Cover Image: Luster

Luster

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Member Reviews

I wanted to love this but just could not get into it. The writing style just did not mesh with me well and I had to put it down
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This is a terrifyingly good book; utterly insane that it's a DEBUT book, as sharp and brilliant and uncompromising as it is. Leilani's prose is propulsive and startlingly memorable, reinventing itself and leaning into the dangers and desire lurking in the corners of rooms, in our heads, in our loneliness(es).  This is just so, so good—I devoured it in a single night. A writer whose career I will definitely now follow compulsively for new releases! Gifted this book to a bunch of people and every single person loved it.
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A promising debut.  . Edie ‘s promiscuity has caught up with her and she is fired from her publishing job. At 23, with a university degree, she tried working a number of low level jobs, but homelessness is looming. Edie goes to live with her boyfriend Eric, his wife Rebecca, and their 12 year old adopted African American daughter. This is a weird book, but life is weird, and Leilani writes a darkly entertaining observation of race, and White privilege.
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Raven Leilani’s Luster was one of my most anticipated books of Fall 2020. I had such high expectations and wanted to love it. Unfortunately, that didn’t happen. I found myself bored and unable to connect with Edie.  She was self-destructive and cold and I just didn’t care about her story. The only chapter I found myself  invested in was the final chapter, but that seemed to come out of nowhere and then tied things up quickly. I look forward to seeing what the author writes next.

Thank you to FSG and NetGalley for an e-arc in exchange for an honest review.
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I am def the minority. Creepy, gross, uncomfortable. But maybe that was the point.. I tried a few times to turn my view around but it was for naught...I guess I am too old for this crap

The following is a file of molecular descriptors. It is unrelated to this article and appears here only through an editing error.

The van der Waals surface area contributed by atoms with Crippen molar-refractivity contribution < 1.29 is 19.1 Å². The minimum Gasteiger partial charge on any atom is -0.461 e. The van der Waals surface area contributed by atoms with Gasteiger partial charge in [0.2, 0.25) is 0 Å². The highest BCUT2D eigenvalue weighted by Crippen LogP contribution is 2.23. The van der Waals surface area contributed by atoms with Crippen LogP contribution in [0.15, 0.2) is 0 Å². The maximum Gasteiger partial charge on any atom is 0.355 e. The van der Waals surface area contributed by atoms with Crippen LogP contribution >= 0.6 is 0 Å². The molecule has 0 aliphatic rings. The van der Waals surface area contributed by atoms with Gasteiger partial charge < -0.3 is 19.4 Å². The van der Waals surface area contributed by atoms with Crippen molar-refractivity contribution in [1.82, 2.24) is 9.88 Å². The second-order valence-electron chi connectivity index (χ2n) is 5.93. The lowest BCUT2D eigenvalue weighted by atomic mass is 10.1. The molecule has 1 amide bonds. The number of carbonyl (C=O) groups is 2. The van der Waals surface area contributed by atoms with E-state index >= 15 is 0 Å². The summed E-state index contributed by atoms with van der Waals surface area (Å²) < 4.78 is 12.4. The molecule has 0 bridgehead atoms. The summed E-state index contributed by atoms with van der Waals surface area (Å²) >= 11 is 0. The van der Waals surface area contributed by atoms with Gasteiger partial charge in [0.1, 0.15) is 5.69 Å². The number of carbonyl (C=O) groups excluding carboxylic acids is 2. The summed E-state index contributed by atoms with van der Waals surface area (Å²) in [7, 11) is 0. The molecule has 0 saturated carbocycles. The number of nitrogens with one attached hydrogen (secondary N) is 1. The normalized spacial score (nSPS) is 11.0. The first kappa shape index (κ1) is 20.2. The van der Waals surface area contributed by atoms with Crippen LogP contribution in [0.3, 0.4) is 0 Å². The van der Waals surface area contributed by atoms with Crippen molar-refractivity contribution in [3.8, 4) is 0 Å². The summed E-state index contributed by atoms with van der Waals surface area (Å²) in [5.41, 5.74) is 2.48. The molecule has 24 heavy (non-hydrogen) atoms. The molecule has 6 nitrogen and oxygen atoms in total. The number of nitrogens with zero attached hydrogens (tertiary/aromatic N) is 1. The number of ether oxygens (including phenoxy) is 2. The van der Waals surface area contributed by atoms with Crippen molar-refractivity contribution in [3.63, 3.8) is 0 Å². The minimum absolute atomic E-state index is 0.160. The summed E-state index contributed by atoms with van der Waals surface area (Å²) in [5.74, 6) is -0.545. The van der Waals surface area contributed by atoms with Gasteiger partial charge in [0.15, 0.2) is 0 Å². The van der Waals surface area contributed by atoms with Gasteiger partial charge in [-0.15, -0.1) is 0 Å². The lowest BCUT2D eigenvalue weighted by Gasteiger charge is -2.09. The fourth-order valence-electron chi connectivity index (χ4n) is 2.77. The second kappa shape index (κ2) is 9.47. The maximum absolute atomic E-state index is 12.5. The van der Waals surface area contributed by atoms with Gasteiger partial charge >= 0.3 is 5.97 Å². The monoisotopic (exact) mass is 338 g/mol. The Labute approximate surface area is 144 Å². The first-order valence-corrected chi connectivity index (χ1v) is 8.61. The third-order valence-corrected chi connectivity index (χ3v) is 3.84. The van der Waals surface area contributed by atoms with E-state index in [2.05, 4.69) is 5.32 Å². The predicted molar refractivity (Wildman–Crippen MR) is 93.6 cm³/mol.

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I could not read past the first chapter in this book.  The mood of the book was not something I enjoy and there was so much sexual content in the first few pages, I could not imagine spending the whole book this way.  I know many like this book but it is not for me.
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After receiving such great praise, I'm sorry to say I'm very disappointed in Raven Leilani's book "Luster." Living paycheck to paycheck = Ok. Open marriage = Ok. But when the protagonist says, she hopes she gets punched (in the face), I was out. Fingers crossed that the next book by Leilani is written as well as this one - I just need to read a different topic.
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I know this book was highly touted in advance of publication, but I felt it tedious. There is something about the provocativeness (again, perhaps it's the marketing) that felt forced--a sort of edginess that might feel original to a 25-year-old but felt well-worn to me. I especially bristled at the cavalier neglect of the foster/adoptive parents and the "my life is meaningless" angst of Edie, who is capable but romanticizes being lost. Altogether over-hyped, which is perhaps much of the problem.

While the writing is solid and even beautiful at times, the story is bleak and characters unlikable.
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The writing kept me intrigued from the very first page. I loved how messy the main character, Edie, was. It was a nice change to see a character that doesn’t have it all figured out at the end. I can’t wait to see what else the author comes out with.
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This was definitely not what I expected but i was pleasantly surprised. With a high level of literary fiction it had a mix of satire and eery vibes all over. I enjoyed the character development with the main characters and the elements of race, marital troubles and relationships in general tied in.
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This book was good, but the writing style didn’t work for me. I know it’s a stylistic thing, I just found it hard to follow a bit. The story itself was quite interesting. I felt sad for the main character, but also wanted to shake her to tell her to grow up. But that’s the thing about growing up, you do what you know til you know better. The character was funny and intriguing and I wanted to follow her and wanted her to succeed, in spite of my frustration for her sometimes pretty odd choices. Sometimes the story felt a little unbelievable, but it was also just a very different perspective on a relationship than I’m used to, so go with it and see what you think.
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It is infamously difficult to write about sex and lust, and LUSTER does so with ease. This is the book I never knew I needed, but ultimately ended up being one of my top reads of 2020. Thank you for the opportunity to read and review.
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I love non-traditional relationships and marriages, so this synopsis appealed to me. Yet, I do not feel smart enough to enjoy the poetic writing.  I could not finish, and I am disappointed in myself for that.  Please read a review from more intelligent reviewers.  It's clear to me why I was a business major, and not literature writing, or poetry.  If you need me, I'll be in the easy reader section.